Runloop with did-update modifier

Hi, I am trying to figure out how did-update works. Let’s assume I have a component with:

<ul {{did-update this.didUpdate @someParam}}>
  {{#each this.myArray as |item|}}
     <li>{{item}}</li>
  {{/each}}
</ul>

and

@action
didUpdate() {
    this.myArray = [1, 2, 3, 4, 5, 6, 7];
    scheduleOnce('afterRender', () => {
        // .. get the height of ul or do some dom manipulation
       // The items are not rendered yet
    }
}

So my question is, why aren’t the items rendered yet? Is this the expected behavior? If yes, then how can I do some DOM manipulation, after a did-update function call, in which I want to modify some tracked attributes, that will alter the DOM element I am trying to manipulate. Thanks.

in the ender-render-modifier docs it says:

One key thing to know about {{did-update}} is it will not rerun whenever the contents or attributes on the element change. For instance, {{did-update}} will not rerun when @type changes here:

<div {{did-update this.setupType}} class="{{@type}}"></div>

If {{did-update}} should rerun whenever a value changes, the value should be passed as a parameter to the modifier. For instance, a textarea which wants to resize itself to fit text whenever the text is modified could be setup like this:

<textarea {{did-update this.resizeArea @text}}> {{@text}} </textarea>

In this case it’s obviously the contents that are changing but not causing a re-render. Also I think in general it’s best to avoid the runloop if possible. I think part of the problem is that the parent element is what you’re “watching” but the child elements are actually what you’re interested in. So obviously you could move the did-update (or did-insert) modifier to the children. You’d have to debounce or use some other mechanism to only run the handler once per “update” but that’s closer to what you’re actually trying to accomplish anyway. You could also consider writing a custom modifier (maybe using ResizeObserver?) and still using it on the parent.

I can’t say definitively what the best solution is but IIRC the did-update modifier was more intended to be a fill-in for component lifecycle hooks and arg updates rather than DOM changes per-se. That said a modifier still feels like the right abstraction for this.

1 Like

Hi, thanks for the info. I am actually using the did-update modifier more as a lifecycle hook. My actual component does this:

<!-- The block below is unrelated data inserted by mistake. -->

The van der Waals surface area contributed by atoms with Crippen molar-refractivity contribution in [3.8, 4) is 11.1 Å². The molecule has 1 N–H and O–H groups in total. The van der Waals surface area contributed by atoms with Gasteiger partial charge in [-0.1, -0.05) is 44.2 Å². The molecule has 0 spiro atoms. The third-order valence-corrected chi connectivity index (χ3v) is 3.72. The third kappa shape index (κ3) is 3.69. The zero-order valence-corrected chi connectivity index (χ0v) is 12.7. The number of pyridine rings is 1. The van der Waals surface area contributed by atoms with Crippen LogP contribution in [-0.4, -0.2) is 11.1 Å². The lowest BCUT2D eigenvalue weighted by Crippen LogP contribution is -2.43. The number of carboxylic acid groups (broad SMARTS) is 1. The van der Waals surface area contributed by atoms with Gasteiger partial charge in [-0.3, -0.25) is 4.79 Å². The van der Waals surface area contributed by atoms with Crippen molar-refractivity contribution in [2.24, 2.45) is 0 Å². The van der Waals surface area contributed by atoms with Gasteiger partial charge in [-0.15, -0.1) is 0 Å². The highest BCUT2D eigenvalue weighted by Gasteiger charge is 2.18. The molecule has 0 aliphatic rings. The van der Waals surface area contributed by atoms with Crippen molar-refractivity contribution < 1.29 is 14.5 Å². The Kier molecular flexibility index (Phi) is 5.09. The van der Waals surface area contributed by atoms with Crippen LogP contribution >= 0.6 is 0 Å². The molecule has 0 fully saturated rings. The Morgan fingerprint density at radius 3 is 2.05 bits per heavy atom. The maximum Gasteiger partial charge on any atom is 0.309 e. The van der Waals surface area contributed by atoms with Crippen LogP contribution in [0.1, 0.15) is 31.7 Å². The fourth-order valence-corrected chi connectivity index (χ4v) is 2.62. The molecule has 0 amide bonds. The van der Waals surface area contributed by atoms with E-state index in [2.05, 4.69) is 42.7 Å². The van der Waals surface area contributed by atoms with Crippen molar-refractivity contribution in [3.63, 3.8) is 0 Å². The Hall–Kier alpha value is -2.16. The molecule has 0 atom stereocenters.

• it receives a @profile of the user
  • when the @profile changes, I want to update a list of items from the new profile
  • then, after the list is updated, I want to update the scroller (I use perfect-scrollbar library for this), so the scroller sees the new height of the content

So, I used to have an observer on the @profile . As I want to refactor away from this, I has hoping I can use a did-update modifier. I will have a look how I can modify my component with your advice, but if you guys have any better ideas for the task I am trying to accomplish, it would be really helpful for me, understanding how I should migrate away from these observers.

I have very few observers, very very few, but they do multiple things, all at once:

  • they set state on the component, but on multiple properties
  • they also trigger async state fetching from the server
  • they apply updates on third party dom manipulation libraries ( like updating a progress circle plugin, or a scroller)

Edit: So, following your advice, this is another version:

<ul {{did-update this.didUpdate @someParam}}>
  {{#each this.myArray as |item|}}
     <li {{did-insert this.didInsertItem}}>{{item}}</li>
  {{/each}}
</ul>

and then

import { debounce } from '@ember/runloop';

@action
didUpdate() {
    this.myArray = [1, 2, 3, 4, 5, 6, 7];
}

@action
didInsertItem() {
    debounce(this, this.updateScroller, 100);
}

The 100ms are pretty arbitrary, I might run into trouble here, right?

did-update and did-insert are very generic modifiers that are really just a crutch for when people are trying to literally translate their classic components into glimmer components.

What I would suggest is to write a perfect-scrollbar modifier. Modifiers are designed for this case – they have direct access to the DOM, they have the lifecycle hooks you need, and they can take arguments from the rest of your app and react when those arguments change. Scrolling is even the example used in the README for ember-modifier.

If you need to wait to be sure a data change has already flushed out to the DOM, you can schedule for afterRender.

Here’s a sketch of what the modifier would probably look like:

import Modifier from 'ember-modifier';
import { schedule } from '@ember/runloop';
import PerfectScrollbar from 'perfect-scrollbar';

export default class PerfectScrollbarModifier extends Modifier {
  didInstall() {
    this.ps = new PerfectScrollbar(this.element);
  }
  didUpdateArguments() {
    schedule('afterRender', () => this.ps.update());
  }
}

You could use it like:

<ul {{perfect-scrollbar this.myArray.length }}>
  {{#each this.myArray as |item|}}
    <li>{{item}}</li>
  {{/each}}
</ul>
2 Likes

That is pretty cool, thanks.

thanks for the awesome information.